Afropunk Brooklyn began at the Brooklyn Academy of Music in 2005, and now attracts highly anticipated artists like Solange, Kaytranada, and Anderson .Paak. All three artists (and plenty more from the festival’s lineup) enjoyed immense mainstream success and critical acclaim, but by and large, Afropunk has remained a two-day celebration for and by Black audiences. Thirteen years beyond its very humble beginnings, the festival has grown while continuing to celebrate Black arts, fashion, activism, beauty, and love.

An idea originally conceived by Matthew Morgan and James Spooner, Afropunk made its debut at the Brooklyn Academy of Music (BAM) in 2005. In its earlier years, the event was free to attend—a modest and unornamented version of its present self, taking place in Commodore Barry Park. Twelve years later, the festival has burgeoned in popularity, securing enough ticket sales to fill the 10-acre venue. Though tickets now cost about $100 for a weekend pass, Afropunk has managed to attract much bigger acts, which has raised public awareness of its brand and mission. The festival is now synonymous with some of the most recognizable names in music, the fiercest looks in fashion, and a vibrant culture of social and political activism.

In spite of Afropunk’s growth as a festival, it has not turned its back on its message of inclusivity. Nor has it strayed from the notion that the event is intended to be a space for Black and Brown bodies to congregate, celebrate, and raise one another up.

We can compare this to Gay Pride celebrations that take place annually around the globe. In a number of cities, including New York and San Francisco, it has become unclear as to whom Pride parades aim to cater toward. Of course, they are confetti- and float-filled extravaganzas where queer-identifying people rally behind love and tolerance, but it’s also not uncommon to see straight teenagers in crop tops that attend for the sheer excuse to party. And why wouldn’t they? Pride is a blast, but we veer into murky territory when positing whether Pride is centrally for queer people anymore—especially when we see a Bank of America Merrill Lynch float cruising down Fifth Avenue during NYC Pride.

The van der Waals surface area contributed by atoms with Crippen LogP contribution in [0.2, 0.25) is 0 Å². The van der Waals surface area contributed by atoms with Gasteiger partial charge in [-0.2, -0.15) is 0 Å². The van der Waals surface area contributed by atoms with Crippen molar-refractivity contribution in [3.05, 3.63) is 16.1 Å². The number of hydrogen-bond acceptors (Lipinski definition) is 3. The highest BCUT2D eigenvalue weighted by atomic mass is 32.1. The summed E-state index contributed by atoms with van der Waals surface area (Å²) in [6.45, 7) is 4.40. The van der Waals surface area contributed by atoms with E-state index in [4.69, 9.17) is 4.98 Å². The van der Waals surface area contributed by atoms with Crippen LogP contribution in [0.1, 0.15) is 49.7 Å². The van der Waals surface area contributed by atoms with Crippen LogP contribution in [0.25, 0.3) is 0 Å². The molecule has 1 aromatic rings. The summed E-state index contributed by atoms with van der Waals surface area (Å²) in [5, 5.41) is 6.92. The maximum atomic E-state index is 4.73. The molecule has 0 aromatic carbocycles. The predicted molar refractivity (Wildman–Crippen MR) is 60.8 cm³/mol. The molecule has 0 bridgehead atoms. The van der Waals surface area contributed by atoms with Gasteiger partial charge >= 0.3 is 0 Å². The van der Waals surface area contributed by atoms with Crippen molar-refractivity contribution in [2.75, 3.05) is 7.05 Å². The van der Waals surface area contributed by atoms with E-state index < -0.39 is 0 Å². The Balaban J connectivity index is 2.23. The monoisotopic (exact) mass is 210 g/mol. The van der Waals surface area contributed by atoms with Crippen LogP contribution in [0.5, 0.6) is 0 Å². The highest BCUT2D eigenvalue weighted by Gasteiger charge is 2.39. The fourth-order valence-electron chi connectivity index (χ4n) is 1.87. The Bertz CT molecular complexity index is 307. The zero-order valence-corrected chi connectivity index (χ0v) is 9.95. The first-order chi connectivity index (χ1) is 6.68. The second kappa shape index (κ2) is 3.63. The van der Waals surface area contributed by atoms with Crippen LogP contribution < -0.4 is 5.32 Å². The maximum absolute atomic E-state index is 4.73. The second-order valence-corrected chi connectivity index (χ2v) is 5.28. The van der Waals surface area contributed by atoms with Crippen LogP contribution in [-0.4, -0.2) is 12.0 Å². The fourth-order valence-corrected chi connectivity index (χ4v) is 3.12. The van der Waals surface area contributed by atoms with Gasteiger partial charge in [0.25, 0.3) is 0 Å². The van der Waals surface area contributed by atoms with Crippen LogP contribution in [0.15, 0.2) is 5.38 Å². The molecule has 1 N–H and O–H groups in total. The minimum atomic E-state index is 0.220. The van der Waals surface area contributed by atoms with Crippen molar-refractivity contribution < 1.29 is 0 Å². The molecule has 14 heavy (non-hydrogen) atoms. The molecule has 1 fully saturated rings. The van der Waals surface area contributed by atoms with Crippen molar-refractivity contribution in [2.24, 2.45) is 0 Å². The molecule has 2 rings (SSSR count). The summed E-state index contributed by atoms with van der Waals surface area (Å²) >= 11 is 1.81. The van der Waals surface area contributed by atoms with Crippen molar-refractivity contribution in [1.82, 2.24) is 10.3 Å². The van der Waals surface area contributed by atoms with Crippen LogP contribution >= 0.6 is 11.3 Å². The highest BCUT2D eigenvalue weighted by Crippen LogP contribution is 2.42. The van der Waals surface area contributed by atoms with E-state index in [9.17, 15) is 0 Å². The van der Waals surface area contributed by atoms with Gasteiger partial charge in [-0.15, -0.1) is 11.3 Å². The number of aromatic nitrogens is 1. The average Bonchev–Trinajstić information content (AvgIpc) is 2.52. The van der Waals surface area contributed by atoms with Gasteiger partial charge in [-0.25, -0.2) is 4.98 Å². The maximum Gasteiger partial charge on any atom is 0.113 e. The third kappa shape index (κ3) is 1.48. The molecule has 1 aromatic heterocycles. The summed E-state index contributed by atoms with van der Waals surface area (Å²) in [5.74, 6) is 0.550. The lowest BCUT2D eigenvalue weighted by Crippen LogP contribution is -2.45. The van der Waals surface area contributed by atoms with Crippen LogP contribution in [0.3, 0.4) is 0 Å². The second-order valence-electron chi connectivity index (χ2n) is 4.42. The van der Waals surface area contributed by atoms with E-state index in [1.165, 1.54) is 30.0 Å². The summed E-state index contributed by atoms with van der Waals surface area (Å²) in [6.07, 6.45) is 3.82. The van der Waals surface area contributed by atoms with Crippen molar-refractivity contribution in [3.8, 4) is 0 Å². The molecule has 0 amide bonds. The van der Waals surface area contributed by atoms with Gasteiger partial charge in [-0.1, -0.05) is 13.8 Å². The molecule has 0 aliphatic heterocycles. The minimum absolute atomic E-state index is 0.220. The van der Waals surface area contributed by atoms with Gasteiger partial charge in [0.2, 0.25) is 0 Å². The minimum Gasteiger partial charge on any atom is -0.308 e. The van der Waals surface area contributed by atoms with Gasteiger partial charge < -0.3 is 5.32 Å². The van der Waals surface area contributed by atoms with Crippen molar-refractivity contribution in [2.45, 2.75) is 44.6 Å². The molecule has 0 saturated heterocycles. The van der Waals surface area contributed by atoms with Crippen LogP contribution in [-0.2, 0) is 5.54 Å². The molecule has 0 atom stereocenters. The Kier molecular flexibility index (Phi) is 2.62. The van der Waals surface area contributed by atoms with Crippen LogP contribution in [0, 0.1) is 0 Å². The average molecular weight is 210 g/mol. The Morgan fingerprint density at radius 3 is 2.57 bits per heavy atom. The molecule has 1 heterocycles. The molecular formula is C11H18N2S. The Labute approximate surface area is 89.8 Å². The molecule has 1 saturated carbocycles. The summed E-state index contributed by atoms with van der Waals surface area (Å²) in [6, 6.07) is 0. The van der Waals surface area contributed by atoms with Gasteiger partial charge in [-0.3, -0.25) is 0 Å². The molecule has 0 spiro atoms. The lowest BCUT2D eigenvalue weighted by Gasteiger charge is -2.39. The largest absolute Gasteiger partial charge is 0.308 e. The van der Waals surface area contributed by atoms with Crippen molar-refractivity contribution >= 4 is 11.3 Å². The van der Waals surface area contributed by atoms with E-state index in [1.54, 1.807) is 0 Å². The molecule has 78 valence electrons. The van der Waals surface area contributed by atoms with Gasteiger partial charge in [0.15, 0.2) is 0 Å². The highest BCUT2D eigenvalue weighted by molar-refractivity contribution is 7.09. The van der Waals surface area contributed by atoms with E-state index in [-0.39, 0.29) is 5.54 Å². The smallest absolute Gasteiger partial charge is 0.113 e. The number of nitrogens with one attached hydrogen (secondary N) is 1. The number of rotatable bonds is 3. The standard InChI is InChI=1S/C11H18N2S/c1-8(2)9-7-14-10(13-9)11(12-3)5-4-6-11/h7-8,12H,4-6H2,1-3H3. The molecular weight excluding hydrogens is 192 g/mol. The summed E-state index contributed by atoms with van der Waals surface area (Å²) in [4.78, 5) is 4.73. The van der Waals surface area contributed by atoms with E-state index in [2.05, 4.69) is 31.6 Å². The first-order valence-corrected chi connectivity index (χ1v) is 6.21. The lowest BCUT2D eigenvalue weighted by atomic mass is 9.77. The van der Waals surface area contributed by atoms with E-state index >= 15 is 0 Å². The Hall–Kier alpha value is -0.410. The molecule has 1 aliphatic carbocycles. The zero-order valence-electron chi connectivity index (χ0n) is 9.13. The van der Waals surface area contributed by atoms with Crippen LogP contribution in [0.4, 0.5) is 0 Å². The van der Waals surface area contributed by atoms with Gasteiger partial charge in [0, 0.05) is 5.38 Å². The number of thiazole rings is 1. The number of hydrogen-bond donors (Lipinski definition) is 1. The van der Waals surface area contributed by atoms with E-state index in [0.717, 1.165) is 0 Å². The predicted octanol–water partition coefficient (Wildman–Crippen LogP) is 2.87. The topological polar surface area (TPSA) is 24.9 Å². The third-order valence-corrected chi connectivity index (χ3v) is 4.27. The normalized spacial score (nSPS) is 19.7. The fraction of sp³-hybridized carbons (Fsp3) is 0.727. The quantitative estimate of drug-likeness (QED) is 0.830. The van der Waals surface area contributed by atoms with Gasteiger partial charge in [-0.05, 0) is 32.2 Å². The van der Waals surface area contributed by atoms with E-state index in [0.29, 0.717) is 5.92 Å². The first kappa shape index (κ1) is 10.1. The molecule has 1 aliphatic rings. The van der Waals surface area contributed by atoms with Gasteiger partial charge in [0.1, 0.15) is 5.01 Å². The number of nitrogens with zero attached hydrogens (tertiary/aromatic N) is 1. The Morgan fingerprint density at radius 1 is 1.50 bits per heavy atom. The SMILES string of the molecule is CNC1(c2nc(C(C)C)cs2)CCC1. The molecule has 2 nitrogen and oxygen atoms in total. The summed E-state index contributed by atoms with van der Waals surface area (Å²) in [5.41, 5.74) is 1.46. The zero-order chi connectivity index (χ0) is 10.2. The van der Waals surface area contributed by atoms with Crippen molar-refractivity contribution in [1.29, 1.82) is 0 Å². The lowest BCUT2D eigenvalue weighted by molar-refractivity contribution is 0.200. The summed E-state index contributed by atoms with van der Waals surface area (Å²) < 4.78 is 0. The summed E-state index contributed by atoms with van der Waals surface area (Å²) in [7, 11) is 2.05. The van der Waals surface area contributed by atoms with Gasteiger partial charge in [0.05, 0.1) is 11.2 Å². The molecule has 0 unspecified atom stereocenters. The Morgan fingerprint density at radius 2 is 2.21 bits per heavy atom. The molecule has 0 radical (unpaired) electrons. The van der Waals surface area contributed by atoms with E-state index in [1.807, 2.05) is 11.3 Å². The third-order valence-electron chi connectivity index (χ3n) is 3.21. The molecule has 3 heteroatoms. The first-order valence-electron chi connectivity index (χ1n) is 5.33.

Afropunk doesn’t face this problem yet. Festival-goers as a whole still remain overwhelmingly non-white, and it’s evidently not because the musicians on the lineup are niche. It’s because Afropunk is intentional in its commitment to its audience and a need to celebrate and promote Black artists, whose contributions to music and fashion, especially, have not received due credit.

This is a core mission of the festival that has been in place since its conception. The alternative and punk movements, as well as skate culture, have always been more associated with white key figures. Afropunk sought to permeate that racial boundary by creating a festival that would stand at the cross-sections of music, art, skate, and, now, activism.

Today, there is less of an immediate alignment in listeners’ minds between an indie/alt music scene and whiteness, but it certainly still exists. Most people probably still link whiteness with that brand of artsy/alt quirkiness that we associate with the liberal arts kid in the glasses. But there are weird Black girls, and weird Black boys, and weird non-binary people. There always have been, even before Arthoe Collective and BUFU. Afropunk, in part, is a solid testament to that.

On two panels beside one of the festival stages are the Afropunk Fest rules: no sexism, no racism, no ableism, no ageism, no homophobia, no fatphobia, no transphobia, no hatefulness. In today’s political climate, these rules need to be appropriated and internalized with emphasized importance. With the recent events in Charlottesville, where a young woman was killed for standing against white supremacists, and the pardoning of Sheriff Joe Arpaio, who dedicated much of his career to infringing upon the rights of alleged undocumented immigrants in Arizona, Afropunk preaches tolerance, respect, and love over anything.

As a woman of color at Afropunk, it was extraordinarily powerful to witness a sea of beautiful Black and Brown bodies—fierce, outspoken, and fearlessly different from one another expressing their truest, most vibrant selves. In a time when viewpoints characterized by bigotry and hate are permitted to be emboldened, there’s light in knowing that the arts can assume a reactionary role. Words of love drown out words of hate. And isn’t that often just what music is?

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